• Magnetic battery to monitor buried nuke waste for 100 years

    There is a new way to monitor deeply buried nuclear waste: University of Bristol researchers have developed a “battery” that uses a magnetic spring to create the necessary power to send a message from a repository to the outside world 100 years on; Doug Parr, chief scientist at Greenpeace in the United Kingdom, is unimpressed. “Spent fuel remains hazardous for 240,000 years. It’s good to see there’s a possibility of monitoring for the first 100 years — that just leaves the other 99.96% of the time to worry about”

  • Maryland wants Florida's high speed rail funds

    As Republican governors in Florida, Wisconsin, and Ohio reject federal funding for high speed rail projects, states like Maryland are clamoring to receive those funds; Maryland Senators Benjamin L. Cardin and Barbara A. Mikulski sent a letter to Transportation Secretary Ray LaHood requesting that $2.4 billion dollars in high speed rail funding originally designated for Florida be redirected to projects in the Northeast Corridor; each year 250 million rail passengers use the corridor and passenger use is projected to increase by 60 percent by 2030; the White House plans to spend $53 billion on high speed rail projects over the next six years and $8 billion in the coming fiscal year alone

  • Thorium could be answer to South Africa's energy woes

    South African scientists are increasingly touting thorium as a viable solution for the country’s energy woes; scientists believe that South Africa could use its plentiful reserves of thorium, a radioactive rare earth metal, to generate greenhouse gas-free electricity; South Africa’s aging energy infrastructure has led to rolling blackouts and energy rations; South Africa currently generates 78 percent of its energy from coal making it one of the largest contributors of greenhouse gases in the world; thorium is a better alternative to uranium in nuclear power production as it cannot be weaponized, does not need to be converted or enriched, its radioactive waste breaks down faster, and is less expensive and environmentally friendlier to extract

  • Aging U.S. natural gas pipelines are ticking time bombs

    Fourteen people are dead, dozens injured and entire neighborhoods are gone in the wake of three massive gas pipeline explosions in San Bruno, California; Philadelphia and Allentown, Pennsylvania, over the past six months; more than 2,800 significant gas pipeline accidents have been recorded across the United States since 1990 — a third of them causing deaths and significant injuries; there are more than 210 natural gas pipeline systems, made of cast iron, steel, and plastic with more than 21,000 miles running through heavily populated areas

  • China plans to build alternative to Panama Canal

    China recently struck a deal with Colombia to build a railway system that would connect the Atlantic to the Pacific oceans; China hopes this link will create a viable alternative to the Panama Canal; the railway would help ease China’s growing demand for raw materials, particularly coal, and act as an additional outlet for Chinese exports; Colombia is the fifth largest coal producer in the world, but most of its coal is exported through its ports on the Atlantic side; trade between China and Colombia has skyrocketed from $10 million in 1980 to $5 billion in 2010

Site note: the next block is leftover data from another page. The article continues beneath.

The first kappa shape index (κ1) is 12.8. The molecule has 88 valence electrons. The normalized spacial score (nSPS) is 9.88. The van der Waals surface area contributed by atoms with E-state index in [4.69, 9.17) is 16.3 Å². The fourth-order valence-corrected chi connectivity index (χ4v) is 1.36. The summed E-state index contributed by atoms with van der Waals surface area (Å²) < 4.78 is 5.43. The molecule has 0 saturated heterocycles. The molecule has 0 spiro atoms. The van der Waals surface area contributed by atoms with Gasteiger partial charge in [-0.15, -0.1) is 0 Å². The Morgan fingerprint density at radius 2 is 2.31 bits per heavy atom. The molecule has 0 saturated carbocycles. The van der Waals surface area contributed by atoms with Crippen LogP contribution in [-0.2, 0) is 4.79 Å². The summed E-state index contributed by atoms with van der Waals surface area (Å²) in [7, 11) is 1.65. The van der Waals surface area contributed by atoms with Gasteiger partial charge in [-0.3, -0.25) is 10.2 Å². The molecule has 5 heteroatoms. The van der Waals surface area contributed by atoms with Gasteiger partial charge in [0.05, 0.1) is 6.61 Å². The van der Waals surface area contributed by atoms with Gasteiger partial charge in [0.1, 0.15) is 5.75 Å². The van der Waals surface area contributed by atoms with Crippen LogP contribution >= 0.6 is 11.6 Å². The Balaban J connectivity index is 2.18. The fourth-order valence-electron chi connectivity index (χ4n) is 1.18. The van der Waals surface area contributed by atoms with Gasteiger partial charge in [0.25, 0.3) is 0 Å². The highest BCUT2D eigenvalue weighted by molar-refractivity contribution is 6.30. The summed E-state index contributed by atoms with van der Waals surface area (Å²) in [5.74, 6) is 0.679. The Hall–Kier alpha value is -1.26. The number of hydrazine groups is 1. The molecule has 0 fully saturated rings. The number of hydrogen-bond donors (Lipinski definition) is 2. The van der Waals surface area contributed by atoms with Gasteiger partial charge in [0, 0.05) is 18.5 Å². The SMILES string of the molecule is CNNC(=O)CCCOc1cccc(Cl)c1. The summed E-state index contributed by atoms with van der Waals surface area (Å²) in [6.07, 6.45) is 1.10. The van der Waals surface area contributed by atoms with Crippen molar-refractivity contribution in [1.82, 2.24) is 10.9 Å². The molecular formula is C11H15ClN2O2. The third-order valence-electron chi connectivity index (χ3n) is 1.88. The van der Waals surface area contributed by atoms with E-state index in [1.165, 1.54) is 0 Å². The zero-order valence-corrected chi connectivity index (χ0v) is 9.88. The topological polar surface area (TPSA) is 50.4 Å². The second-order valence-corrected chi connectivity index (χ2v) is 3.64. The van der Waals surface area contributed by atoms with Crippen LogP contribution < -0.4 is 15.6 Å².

• China races to claim Arctic resources

    As temperatures around the world continue to rise and the ice in the Arctic Ocean melts, the once frozen seas are increasingly open for exploration and countries have been scrambling to claim the region’s vast resources; several countries including Canada, the United States, and Russia have all sought to expand their territorial claims over the region and now new countries like China are pushing in; Chinese researchers recently sailed to within 120 nautical miles of the North Pole; only a few years prior, this trip would have been impossible due to the thick ice in the ocean that can be more than 30 feet thick; scientists estimate that during the summer months, the Arctic Ocean could be ice-free by as early as 2013 or as late as 2060

  • In a setback, Iran unloads nuclear fuel from Busheher reactor

    Iran announced Saturday it was unloading nuclear fuel from the Bushehr reactor, signaling more problems for the Russian-built plant after decades of delay; a source close to the project said the fuel was being unloaded on the suspicion that metal particles from nearly 30-year old equipment used in the construction of reactor core had contaminated the fuel; a senior Iranian official said earlier this month that suggestions should be investigated that the Stuxnet computer worm, believed to have been an attempt by Iran’s enemies to sabotage the nuclear program, had caused harm to the 1,000 megawatt Bushehr reactor

  • Contradictions in U.S. cybersecurity policy

    The United States wants a secure cyberspace, but its intelligence agencies have found enormous utility in using their own computer hacking capabilities to collect confidential information from foreign adversaries; this raises the question of how the U.S. government can push for global cybersecurity while at the same time using cyber means to collect intelligence on potentially threatening regimes such as Iran